• 61°

Guns: Inanimate. People: Animate

To the editor:

This is a firsthand true story I use as an example to support my opinion about keeping the Second Amendment intact. After reading it, if you wish, feel free to use it as part of your discussion.

To set the stage, we must jump into the “way back machine.” In February 1968, my wife and I were married while I was on leave from the Air Force. Within two weeks, we flew back to Sacramento, Calif., where I was stationed. In August 1968, my aircrew received orders to rotate back to Vietnam. Can you see my — or our — dilemma?

To help my wife feel secure and confident, we decided to purchase a handgun. We needed a gun that she could feel good about and would be considered a defensive weapon. We shopped around and bought a Hi Standard, 22 long-rifle, 9 shot double-action revolver with a 9.5-inch barrel. The serial number of our revolver is 1902702. All of this is technical but absolutely necessary to the story.

Within a few minutes, the background paperwork was filled out and 1902702 was legally registered. After about five trips to the base firing range, my wife become very competent with the revolver. Revolver 1902702 became a key addition to our home security system.

The same model revolver with serial number 1902708, only six digits apart in the production run, has a whole other story — a criminal story.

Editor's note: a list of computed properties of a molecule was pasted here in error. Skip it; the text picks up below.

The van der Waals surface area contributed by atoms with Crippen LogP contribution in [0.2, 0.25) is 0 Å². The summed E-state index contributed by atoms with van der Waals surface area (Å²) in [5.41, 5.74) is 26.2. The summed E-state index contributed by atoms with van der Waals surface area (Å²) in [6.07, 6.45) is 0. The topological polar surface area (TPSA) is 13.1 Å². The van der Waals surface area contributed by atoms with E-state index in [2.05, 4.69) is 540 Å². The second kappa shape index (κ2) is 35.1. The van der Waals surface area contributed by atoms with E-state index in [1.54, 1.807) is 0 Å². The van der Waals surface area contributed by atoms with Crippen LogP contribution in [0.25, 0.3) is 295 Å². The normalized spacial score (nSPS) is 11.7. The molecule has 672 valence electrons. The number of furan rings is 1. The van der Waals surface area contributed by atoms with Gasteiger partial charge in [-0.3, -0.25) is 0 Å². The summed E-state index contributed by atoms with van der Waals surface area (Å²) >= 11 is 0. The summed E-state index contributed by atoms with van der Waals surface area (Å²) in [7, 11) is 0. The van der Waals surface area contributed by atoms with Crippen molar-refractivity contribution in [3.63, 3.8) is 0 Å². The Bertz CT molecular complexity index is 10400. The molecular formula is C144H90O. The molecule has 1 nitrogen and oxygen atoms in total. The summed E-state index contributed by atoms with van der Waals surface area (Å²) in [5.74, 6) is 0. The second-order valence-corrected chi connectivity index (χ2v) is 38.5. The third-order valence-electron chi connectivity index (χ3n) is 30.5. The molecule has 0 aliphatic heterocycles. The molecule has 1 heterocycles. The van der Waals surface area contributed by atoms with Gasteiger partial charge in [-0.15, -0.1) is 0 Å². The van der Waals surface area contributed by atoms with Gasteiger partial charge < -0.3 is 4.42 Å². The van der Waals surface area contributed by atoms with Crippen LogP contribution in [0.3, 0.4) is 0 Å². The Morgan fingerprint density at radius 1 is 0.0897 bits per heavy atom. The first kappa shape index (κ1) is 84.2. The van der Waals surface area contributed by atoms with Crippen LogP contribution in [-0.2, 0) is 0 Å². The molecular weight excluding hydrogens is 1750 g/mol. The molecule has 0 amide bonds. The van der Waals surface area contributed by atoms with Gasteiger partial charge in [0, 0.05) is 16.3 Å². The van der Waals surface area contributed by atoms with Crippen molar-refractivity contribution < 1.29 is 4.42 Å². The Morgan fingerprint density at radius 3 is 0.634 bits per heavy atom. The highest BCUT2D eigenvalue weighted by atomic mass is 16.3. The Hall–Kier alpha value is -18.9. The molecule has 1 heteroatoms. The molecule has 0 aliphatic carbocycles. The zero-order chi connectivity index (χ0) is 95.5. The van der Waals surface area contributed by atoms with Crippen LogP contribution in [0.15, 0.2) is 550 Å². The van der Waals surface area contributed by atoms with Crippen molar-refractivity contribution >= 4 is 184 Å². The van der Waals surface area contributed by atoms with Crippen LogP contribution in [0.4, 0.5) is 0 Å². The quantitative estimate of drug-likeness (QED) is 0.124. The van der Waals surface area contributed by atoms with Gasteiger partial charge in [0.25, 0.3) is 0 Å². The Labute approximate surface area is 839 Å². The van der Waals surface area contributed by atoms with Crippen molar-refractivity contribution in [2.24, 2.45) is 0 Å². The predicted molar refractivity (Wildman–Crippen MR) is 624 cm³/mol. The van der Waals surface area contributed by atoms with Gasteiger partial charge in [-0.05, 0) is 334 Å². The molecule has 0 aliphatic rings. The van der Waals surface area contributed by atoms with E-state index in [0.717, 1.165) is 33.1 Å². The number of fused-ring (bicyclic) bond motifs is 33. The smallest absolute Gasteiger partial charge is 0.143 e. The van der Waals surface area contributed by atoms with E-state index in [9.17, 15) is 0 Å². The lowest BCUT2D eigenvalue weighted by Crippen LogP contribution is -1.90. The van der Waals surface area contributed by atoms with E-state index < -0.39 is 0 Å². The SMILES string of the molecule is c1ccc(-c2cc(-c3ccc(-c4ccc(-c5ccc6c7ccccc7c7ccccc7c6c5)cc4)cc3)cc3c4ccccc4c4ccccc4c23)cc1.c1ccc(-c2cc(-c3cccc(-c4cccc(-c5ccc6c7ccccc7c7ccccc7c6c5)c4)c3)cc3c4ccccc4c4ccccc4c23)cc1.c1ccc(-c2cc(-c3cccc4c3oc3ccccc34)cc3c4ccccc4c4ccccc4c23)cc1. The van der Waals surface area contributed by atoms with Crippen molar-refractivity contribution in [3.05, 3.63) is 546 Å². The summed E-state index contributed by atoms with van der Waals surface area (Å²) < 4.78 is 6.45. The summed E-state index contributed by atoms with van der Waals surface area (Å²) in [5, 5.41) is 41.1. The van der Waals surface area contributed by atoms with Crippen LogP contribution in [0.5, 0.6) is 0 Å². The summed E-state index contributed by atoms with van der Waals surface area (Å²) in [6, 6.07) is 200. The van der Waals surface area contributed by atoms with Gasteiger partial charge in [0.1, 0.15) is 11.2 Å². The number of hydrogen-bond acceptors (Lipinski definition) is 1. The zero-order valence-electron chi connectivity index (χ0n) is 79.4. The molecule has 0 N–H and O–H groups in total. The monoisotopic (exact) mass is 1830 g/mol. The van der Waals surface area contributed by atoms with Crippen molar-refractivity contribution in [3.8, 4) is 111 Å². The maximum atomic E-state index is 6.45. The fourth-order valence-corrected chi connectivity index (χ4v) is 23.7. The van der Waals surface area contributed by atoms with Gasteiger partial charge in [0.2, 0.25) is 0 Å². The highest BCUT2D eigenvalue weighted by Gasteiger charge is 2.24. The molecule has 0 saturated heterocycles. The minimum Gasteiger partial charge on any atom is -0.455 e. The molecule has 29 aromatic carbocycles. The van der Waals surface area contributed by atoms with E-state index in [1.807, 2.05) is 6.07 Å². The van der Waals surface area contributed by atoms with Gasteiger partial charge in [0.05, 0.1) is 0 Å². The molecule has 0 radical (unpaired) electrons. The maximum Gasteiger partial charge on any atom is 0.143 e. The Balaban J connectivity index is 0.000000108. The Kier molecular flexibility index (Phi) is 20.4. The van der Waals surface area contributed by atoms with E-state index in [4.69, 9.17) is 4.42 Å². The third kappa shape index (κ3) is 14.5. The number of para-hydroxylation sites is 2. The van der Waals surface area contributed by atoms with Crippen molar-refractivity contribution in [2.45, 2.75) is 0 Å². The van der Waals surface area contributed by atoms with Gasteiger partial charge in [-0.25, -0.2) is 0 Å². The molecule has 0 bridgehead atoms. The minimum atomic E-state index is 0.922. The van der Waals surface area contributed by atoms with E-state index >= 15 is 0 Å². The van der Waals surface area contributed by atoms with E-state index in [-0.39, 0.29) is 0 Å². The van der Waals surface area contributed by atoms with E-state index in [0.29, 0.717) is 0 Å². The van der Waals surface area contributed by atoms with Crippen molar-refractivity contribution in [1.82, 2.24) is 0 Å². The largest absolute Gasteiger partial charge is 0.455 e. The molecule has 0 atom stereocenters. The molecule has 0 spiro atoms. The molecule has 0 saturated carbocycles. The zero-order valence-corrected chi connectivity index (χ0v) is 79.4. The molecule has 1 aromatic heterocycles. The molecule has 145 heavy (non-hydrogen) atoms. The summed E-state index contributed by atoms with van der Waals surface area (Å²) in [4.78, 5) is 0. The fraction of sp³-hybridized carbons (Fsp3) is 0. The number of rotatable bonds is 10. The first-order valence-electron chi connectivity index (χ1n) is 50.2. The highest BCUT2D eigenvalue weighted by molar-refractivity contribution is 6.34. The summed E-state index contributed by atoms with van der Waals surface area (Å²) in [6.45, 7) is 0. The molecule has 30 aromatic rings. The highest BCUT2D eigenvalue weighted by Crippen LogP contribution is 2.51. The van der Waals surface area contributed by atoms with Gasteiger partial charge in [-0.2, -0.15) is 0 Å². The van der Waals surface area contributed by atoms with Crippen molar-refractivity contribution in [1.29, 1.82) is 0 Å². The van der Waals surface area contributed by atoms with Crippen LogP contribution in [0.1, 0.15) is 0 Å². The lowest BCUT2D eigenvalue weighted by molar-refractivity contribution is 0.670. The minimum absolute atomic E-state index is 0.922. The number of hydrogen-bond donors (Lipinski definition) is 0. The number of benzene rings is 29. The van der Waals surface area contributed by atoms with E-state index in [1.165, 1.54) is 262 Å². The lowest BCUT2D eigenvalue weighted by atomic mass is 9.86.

Revolver 1902708 started out legally but was stolen during a burglary on the night of March 12, 1969. Records show that through a series of trades, it found its way into the hands of Charles Manson (yes, that Charles Manson) and became his favorite shooter for target practice. Manson used it to kill a drug dealer “ripping off” Tex Watson. Later, Tex used revolver 1902708 to shoot and bludgeon three people to death. On Aug. 8-9, 1969, the infamous Tate-LaBianca or “Helter Skelter” murders were committed. Tex pulled 1902708’s trigger!

After the murders, 1902708 was tossed out of a car window by the fleeing killers, later found and then tied to the murders soon thereafter. In late 1969, the FBI called us to see if we still had revolver 1902702, and we did!

Revolver 1902702 is safe and still on family security duty. Revolver 1902708 is in an evidence locker, or more probably destroyed by now.

These two paths clearly show it is a human problem, not a gun issue. The contrast is so vast! How did this confusion ever happen in America?

Joe Garlitz

Suffolk